A Line bus route to open in June

New Bus Rapid Transit service will have frequent stops and more secure stations.

A bus stop built for the upcoming rapid transit A Line bus sits fenced off on Snelling Avenue on Tuesday. The new line opens June 11.

Maddy Fox

A bus stop built for the upcoming rapid transit A Line bus sits fenced off on Snelling Avenue on Tuesday. The new line opens June 11.

Kristina Busch

Riders of public transit will soon reach certain destinations faster with a new bus route, the region’s first arterial bus route.
 
 
In June, the Metro Transit A Line will open, a new type of bus service from the Rosedale Center mall and connecting to both the Green Line on Snelling Avenue and the
 
 
Blue Line’s 46th Street Station in Minneapolis. The new route is an arterial Bus Rapid Transit service, which will be faster than normal buses and run more like a light rail train.
 
 
What makes this bus route an arterial BRT is its speed as it travels down a high-traffic urban road, as well as its use of curb extensions at stations. 
 
 
“One of the reasons the A Line emerged … was because of the strong connection to the Green and Blue line,” said Metro Transit project manager Katie Roth. She said University of Minnesota students and faculty make up a large 
 
 
portion of ridership, and the A Line will help connect the two trains. 
 
 
About 70 percent of University students live in the city or within a four-mile radius, said Commuter Connection co-chair and cinema and media culture junior Kosal Seak. A major problem for student commuters is that only two buses come each hour, he said.
 
 
Arterial BRT services are faster because they make fewer stops, have two doors for boarding and don’t take payments onboard — passengers will instead pay at station machines. The A Line buses will arrive about every 10 minutes, running during the week and weekends. 
 
 
“What we found about making these small changes is we can speed up the actual transit time of the bus by 20 to 25 percent,” said Metropolitan Council senior communications adviser John Schadl. “And these stations are designed to be easier to maintain … so there will be consistent snow removal and trash collections.”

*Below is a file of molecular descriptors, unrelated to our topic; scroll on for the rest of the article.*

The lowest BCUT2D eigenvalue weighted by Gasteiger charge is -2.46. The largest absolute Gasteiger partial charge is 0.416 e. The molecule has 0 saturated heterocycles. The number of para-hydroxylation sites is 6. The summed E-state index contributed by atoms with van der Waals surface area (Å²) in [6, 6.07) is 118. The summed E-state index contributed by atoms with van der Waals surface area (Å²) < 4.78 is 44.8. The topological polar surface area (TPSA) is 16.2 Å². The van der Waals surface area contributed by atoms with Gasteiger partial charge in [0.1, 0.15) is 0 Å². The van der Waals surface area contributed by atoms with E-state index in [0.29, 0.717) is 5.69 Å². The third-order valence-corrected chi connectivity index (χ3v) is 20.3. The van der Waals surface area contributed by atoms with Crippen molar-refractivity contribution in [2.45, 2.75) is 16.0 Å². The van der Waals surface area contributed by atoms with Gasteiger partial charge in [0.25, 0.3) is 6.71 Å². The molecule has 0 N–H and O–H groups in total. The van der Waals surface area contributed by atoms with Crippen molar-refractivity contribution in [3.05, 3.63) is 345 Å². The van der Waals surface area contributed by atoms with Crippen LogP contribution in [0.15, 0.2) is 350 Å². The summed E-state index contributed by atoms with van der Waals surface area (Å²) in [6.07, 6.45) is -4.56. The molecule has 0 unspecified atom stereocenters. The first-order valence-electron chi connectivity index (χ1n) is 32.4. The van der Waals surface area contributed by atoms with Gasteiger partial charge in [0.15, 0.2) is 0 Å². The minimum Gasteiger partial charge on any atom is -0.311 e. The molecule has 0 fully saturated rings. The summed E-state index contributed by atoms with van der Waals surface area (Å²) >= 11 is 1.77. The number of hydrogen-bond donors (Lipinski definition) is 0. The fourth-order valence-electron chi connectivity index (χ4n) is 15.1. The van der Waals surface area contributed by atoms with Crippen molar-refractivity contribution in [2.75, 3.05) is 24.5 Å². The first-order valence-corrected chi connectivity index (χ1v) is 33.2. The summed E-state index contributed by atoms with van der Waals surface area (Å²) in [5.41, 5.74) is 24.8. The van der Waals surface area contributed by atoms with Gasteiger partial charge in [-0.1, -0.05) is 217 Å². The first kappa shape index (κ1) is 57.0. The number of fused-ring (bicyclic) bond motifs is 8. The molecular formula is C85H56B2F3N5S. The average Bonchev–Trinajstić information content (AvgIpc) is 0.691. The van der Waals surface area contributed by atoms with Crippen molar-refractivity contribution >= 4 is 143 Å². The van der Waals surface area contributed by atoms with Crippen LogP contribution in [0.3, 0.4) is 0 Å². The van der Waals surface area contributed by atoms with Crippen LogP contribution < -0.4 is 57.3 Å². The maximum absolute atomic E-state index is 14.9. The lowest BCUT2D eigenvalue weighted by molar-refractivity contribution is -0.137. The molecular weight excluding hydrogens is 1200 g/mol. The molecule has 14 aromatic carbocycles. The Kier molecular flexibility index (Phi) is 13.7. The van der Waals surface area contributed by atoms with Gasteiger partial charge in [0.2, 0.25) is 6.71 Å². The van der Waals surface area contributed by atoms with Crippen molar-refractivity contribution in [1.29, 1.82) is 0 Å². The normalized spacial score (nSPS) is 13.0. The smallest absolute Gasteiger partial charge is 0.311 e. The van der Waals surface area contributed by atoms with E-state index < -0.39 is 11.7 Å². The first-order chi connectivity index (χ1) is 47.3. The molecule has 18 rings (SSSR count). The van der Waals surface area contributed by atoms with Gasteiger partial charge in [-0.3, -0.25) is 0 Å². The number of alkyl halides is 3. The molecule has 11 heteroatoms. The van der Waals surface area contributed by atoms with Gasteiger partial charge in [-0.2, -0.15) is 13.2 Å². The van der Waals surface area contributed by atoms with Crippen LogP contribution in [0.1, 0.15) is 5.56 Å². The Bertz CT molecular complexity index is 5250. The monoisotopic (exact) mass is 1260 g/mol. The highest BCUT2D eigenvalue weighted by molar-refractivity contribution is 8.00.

The bus stations will be built with GPS time tracking, security cameras, emergency telephones and lighting. These additions could help ease students’ safety concerns, Seak said. 
 
 
“When you’re on University Avenue, everything is well-lit, but once you’re a couple of blocks away, everything gets a lot darker and a lot scarier,” he said. 
 
 
Schadl said the A Line will take over the 84 bus route when it opens. The 84 will still run but with significantly fewer stops. 
 
 
The A Line cost about $27 million, with funding split between federal and state governments and the Metropolitan Council. 
 
 
The new bus route may be able to help build the local economy along the line, said Andrew Guthrie, research fellow at the Humphrey School of Public Affairs. 
 
 
“The ideal situation would be, somebody says, ‘Snelling Ave.,’ and somebody initially thinks, ‘BRT,’ the same way you say, ‘University Ave.,’ and somebody thinks ‘train,’” Guthrie said. 
 
 
Currently, there are almost a dozen proposed BRT corridors for the Twin Cities. Though there are bus services there, some feel unsafe or unpleasant waiting at the bus stops, Guthrie said. 
 
 
“If you’re waiting at a plain bus stop sign in the middle of winter, that can cause people who may not have the means to afford a car to buy a cheap, used car anyway,” Guthrie said. “Arterial BRT helps with that.”
 
 
But Seak said more light rail systems would have benefited the Snelling Avenue infrastructure more. 
 
 
“In areas like New York or Chicago, even though it did cost a lot, their transit system reduces [carbon dioxide] emissions and would encourage more people to walk on campus to the stations,” he said.
 
 
Schadl said because Snelling Avenue doesn’t have a lane — or guideway — for a train, it would require heavy construction first.
 
 
“To create a dedicated guideway, you have to take up business and severely impact how much lane use you have for traffic,” he said. “It is incredibly expensive and extremely disruptive.”
 
 
The whole idea of the arterial BRT is to take high ridership arterial bus routes, like route 84, and improve service for customers, Schadl said. 
 
 
“We’re a business; customers pay to ride our buses,” he said. “Any business constantly needs to look for new innovations and new ways to serve their customers.”